The US State Department has effectively closed down the office responsible for closing the Guantanamo Bay detention center by relieving a top diplomat of his duties.
Ambassador Daniel Fried has been released from his post, where he was charged with resettling the camp's prisoners. He diplomat will now be tasked with managing the State Department's efforts to persue sanctions against countries like Iran and Syria.
Fried’s “former responsibilities will be 'assumed' by the office of the department's legal adviser,” The New York Times citied an internal personnel memo as saying. A source provided by AFP, however, has confirmed that Fried will not be replaced, effectively closing the post.
Appointed by the Obama administration in 2009, Fried led the efforts to convince other countries to accept Guantanamo’s 242 prisoners. But his efforts produced little results, as 166 inmates remain in the camp despite a 2009 executive order to close it.
In 2012 four prisoners were transferred, which was largely attributed to a moratorium President Barack Obama enacted on handovers to Yemen in early 2010. Currently, an estimated 86 prisoners at Guantanamo are Yemeni nationals.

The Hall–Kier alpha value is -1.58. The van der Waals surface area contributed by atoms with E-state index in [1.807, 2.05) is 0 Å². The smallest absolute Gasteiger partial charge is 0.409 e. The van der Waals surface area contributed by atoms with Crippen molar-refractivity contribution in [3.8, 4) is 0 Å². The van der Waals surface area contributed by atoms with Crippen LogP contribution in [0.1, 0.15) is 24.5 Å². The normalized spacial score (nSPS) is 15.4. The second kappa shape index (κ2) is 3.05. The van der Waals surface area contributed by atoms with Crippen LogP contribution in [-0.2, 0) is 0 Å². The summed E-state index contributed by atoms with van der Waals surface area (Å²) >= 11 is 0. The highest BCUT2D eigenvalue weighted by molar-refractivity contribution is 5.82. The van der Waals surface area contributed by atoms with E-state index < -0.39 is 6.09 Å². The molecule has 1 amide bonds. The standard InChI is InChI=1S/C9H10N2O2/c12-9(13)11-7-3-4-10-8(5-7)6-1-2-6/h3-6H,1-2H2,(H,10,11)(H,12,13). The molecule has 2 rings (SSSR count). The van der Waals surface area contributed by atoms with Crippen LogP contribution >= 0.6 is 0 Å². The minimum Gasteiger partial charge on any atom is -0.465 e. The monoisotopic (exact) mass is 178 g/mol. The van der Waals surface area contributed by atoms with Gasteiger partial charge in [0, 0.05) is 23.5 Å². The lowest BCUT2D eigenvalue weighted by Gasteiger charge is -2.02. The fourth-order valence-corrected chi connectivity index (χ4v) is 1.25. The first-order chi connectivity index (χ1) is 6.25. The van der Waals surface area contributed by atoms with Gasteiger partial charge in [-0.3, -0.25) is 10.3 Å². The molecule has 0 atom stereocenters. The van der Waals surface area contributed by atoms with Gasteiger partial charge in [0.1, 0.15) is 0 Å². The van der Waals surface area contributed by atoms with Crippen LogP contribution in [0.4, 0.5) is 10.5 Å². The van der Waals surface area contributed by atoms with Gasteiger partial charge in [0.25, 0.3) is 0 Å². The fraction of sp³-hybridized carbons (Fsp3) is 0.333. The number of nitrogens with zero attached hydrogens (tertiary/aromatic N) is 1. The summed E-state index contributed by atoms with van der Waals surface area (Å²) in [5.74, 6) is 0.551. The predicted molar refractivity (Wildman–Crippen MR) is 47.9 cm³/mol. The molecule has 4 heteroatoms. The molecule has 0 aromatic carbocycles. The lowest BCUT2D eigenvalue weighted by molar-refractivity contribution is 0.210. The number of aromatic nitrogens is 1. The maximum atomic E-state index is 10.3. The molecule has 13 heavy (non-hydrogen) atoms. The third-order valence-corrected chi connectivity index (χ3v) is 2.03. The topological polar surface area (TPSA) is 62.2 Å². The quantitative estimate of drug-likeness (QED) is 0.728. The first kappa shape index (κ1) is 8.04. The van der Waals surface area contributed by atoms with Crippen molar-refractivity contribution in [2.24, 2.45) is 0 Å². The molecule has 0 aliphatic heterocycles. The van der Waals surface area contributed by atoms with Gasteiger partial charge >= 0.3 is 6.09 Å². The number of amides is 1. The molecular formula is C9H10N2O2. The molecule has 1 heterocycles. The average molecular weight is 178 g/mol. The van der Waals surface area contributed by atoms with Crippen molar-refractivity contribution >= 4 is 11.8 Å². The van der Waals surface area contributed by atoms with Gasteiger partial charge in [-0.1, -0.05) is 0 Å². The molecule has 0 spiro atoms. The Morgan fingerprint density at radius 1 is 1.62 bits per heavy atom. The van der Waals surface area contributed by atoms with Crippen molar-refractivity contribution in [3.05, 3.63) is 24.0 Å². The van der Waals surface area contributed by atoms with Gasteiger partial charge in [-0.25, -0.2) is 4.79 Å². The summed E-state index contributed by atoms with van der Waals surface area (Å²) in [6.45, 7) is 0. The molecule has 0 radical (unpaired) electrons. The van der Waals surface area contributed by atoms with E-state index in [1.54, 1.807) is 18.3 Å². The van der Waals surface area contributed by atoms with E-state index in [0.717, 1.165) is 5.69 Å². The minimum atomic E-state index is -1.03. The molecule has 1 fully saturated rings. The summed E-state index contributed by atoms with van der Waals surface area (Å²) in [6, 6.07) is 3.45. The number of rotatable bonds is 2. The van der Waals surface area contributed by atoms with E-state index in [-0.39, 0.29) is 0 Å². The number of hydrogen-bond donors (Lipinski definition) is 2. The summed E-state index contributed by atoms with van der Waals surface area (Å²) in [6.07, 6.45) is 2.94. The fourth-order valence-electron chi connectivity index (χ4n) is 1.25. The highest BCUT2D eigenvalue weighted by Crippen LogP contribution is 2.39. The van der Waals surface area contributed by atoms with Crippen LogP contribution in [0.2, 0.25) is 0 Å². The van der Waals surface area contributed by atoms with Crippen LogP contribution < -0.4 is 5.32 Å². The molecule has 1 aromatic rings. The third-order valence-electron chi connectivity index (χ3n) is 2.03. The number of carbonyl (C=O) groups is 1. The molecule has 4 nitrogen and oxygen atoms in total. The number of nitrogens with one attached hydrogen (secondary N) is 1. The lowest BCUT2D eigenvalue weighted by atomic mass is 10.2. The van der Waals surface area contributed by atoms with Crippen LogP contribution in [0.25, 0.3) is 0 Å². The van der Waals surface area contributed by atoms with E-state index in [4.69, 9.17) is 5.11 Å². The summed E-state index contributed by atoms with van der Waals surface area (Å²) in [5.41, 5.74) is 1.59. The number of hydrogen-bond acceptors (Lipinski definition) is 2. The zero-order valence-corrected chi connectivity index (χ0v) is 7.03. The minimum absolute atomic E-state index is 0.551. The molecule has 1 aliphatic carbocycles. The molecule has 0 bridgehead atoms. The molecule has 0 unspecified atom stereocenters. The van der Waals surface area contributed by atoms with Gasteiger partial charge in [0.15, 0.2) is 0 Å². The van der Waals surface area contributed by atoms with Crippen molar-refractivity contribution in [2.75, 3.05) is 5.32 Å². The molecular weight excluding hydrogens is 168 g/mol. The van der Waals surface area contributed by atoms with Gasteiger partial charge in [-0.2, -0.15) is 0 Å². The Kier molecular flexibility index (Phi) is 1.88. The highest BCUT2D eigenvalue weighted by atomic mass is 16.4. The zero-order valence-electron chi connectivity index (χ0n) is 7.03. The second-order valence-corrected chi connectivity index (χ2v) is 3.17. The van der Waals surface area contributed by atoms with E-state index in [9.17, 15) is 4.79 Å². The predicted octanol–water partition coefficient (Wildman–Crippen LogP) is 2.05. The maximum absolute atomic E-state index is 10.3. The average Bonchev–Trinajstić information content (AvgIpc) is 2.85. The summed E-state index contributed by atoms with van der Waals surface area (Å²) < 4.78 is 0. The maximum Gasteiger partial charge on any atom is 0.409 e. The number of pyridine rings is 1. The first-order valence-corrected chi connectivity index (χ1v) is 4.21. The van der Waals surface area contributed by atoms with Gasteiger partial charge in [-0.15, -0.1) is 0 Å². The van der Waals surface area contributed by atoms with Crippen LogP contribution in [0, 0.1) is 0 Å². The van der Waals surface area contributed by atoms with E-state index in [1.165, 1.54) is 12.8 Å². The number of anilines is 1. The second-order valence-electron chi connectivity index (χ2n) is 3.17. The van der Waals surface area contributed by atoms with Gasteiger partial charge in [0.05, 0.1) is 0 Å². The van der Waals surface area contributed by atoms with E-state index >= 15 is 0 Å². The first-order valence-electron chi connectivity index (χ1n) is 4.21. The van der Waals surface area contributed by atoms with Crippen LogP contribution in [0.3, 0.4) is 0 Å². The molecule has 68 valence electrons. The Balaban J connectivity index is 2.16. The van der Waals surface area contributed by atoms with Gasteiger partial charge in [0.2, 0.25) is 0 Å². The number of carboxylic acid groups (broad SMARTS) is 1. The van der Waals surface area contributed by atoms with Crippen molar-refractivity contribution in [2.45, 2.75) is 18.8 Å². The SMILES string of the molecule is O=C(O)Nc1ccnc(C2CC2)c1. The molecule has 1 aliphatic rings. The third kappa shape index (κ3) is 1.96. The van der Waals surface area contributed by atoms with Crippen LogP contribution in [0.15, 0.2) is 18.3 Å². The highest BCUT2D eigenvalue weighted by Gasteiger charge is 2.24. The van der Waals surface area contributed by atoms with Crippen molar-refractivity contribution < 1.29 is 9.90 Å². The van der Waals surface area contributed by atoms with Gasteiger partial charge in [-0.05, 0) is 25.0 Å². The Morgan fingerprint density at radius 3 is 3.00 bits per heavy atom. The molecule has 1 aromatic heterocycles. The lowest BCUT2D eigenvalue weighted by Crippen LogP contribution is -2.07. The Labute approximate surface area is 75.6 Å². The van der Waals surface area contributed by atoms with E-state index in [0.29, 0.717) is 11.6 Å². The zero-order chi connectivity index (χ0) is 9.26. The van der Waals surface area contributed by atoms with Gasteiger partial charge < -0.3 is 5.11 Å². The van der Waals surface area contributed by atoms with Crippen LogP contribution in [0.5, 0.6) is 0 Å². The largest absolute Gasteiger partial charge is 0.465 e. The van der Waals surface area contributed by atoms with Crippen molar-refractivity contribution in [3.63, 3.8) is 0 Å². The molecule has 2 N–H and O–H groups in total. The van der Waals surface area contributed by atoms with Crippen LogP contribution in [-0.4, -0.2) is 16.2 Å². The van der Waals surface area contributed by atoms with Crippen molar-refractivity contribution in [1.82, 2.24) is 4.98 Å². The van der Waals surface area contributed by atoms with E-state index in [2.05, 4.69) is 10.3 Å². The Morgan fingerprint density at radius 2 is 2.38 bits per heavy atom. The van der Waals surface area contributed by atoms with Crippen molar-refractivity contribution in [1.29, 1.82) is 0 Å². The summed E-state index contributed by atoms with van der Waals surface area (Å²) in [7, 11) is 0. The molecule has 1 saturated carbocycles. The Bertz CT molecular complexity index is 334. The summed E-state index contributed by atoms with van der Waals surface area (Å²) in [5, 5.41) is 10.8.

The announcement follows claims by 9/11 mastermind Khalid Sheikh Mohammed and four others that they were tortured at Guantanamo, prompting their lawyers to call for the preservation of the CIA's secret prisons for use as evidence.
Research by Human Rights Watch suggests that crimes committed at the detention camp could result in the prosecution of top US officials – including former president George W. Bush – as no senior officials have been held accountable.
“The only people that have been prosecuted for the detainee abuse has been, first of all very limited number of people, handful of people – and always low level people, and never the senior officials who created the regime of torture and ordered it and authorized it and implemented it,” Andrea Prasow, a senior counterterrorism counsel for Human Rights Watch told RT.
In 2006 Bush acknowledged that the accused were among a company of "high value" detainees directed to Guantanamo from a secret prison. While in CIA custody, it is alleged that Mohammad was subjected at least to waterboarding and sleep deprivation.
Sara Flounders, the head of the International Action Center, says Washington's series of overseas prisons helps the US sidestep the Geneva Convention on the use of torture against prisoners.
“The idea of holding prisoners around the world in secret detention was that they were therefore, according to their twisted logic, immune to any international law, human rights law or conventions that the US had signed,” Flounders said.
“The UN report said 27,000 prisoners had been held by the US in secret prisons in of course Afghanistan, Iraq, countries throughout Middle East, countries throughout Europe, in Africa; on more than 17 US ships there were secret prisons,” she added. “So this is really part of a vast scale, of thousands of people being held with absolutely no rights whatsoever and being subject to horrendous torture.”